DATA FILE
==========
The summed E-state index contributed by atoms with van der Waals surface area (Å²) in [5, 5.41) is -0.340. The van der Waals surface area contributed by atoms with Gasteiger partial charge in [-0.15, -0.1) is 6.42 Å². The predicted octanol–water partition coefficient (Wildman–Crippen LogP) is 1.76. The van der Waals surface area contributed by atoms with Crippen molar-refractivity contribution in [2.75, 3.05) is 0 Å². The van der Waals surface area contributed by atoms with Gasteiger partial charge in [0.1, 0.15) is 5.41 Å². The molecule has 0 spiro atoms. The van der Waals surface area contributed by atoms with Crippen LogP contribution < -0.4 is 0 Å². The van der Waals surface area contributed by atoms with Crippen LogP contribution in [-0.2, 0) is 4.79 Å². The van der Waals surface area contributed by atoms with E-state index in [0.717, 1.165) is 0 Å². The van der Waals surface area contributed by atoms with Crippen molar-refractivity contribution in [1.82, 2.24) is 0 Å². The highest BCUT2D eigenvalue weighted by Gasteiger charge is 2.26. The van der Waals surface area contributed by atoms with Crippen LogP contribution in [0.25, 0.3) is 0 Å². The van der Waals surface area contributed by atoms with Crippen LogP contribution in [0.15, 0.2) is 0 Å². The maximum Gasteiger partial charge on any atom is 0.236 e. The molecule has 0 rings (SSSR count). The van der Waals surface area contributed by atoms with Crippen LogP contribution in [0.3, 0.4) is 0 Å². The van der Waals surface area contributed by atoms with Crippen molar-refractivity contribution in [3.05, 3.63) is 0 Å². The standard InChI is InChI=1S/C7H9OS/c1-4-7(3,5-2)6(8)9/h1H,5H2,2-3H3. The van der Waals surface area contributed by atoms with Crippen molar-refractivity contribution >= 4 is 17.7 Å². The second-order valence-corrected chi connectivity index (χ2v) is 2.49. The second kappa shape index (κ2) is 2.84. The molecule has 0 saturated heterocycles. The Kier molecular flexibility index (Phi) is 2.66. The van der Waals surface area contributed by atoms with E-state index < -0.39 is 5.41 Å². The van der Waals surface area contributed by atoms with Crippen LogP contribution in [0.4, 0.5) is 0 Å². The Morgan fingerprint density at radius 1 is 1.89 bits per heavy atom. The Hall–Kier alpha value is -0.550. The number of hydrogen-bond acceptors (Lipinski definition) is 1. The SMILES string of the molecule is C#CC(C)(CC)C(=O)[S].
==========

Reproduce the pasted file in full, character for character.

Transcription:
The summed E-state index contributed by atoms with van der Waals surface area (Å²) in [5, 5.41) is -0.340. The van der Waals surface area contributed by atoms with Gasteiger partial charge in [-0.15, -0.1) is 6.42 Å². The predicted octanol–water partition coefficient (Wildman–Crippen LogP) is 1.76. The van der Waals surface area contributed by atoms with Crippen molar-refractivity contribution in [2.75, 3.05) is 0 Å². The van der Waals surface area contributed by atoms with Gasteiger partial charge in [0.1, 0.15) is 5.41 Å². The molecule has 0 spiro atoms. The van der Waals surface area contributed by atoms with Crippen LogP contribution < -0.4 is 0 Å². The van der Waals surface area contributed by atoms with Crippen LogP contribution in [-0.2, 0) is 4.79 Å². The van der Waals surface area contributed by atoms with E-state index in [0.717, 1.165) is 0 Å². The van der Waals surface area contributed by atoms with Crippen molar-refractivity contribution in [1.82, 2.24) is 0 Å². The highest BCUT2D eigenvalue weighted by Gasteiger charge is 2.26. The van der Waals surface area contributed by atoms with Crippen LogP contribution in [0.25, 0.3) is 0 Å². The van der Waals surface area contributed by atoms with Crippen LogP contribution in [0.15, 0.2) is 0 Å². The maximum Gasteiger partial charge on any atom is 0.236 e. The molecule has 0 rings (SSSR count). The van der Waals surface area contributed by atoms with Crippen LogP contribution in [0.3, 0.4) is 0 Å². The van der Waals surface area contributed by atoms with Crippen molar-refractivity contribution in [3.05, 3.63) is 0 Å². The standard InChI is InChI=1S/C7H9OS/c1-4-7(3,5-2)6(8)9/h1H,5H2,2-3H3. The van der Waals surface area contributed by atoms with Crippen molar-refractivity contribution >= 4 is 17.7 Å². The second-order valence-corrected chi connectivity index (χ2v) is 2.49. The second kappa shape index (κ2) is 2.84. The molecule has 0 saturated heterocycles. The Kier molecular flexibility index (Phi) is 2.66. The van der Waals surface area contributed by atoms with E-state index < -0.39 is 5.41 Å². The van der Waals surface area contributed by atoms with Crippen LogP contribution in [0.4, 0.5) is 0 Å². The Morgan fingerprint density at radius 1 is 1.89 bits per heavy atom. The Hall–Kier alpha value is -0.550. The number of hydrogen-bond acceptors (Lipinski definition) is 1. The SMILES string of the molecule is C#CC(C)(CC)C(=O)[S].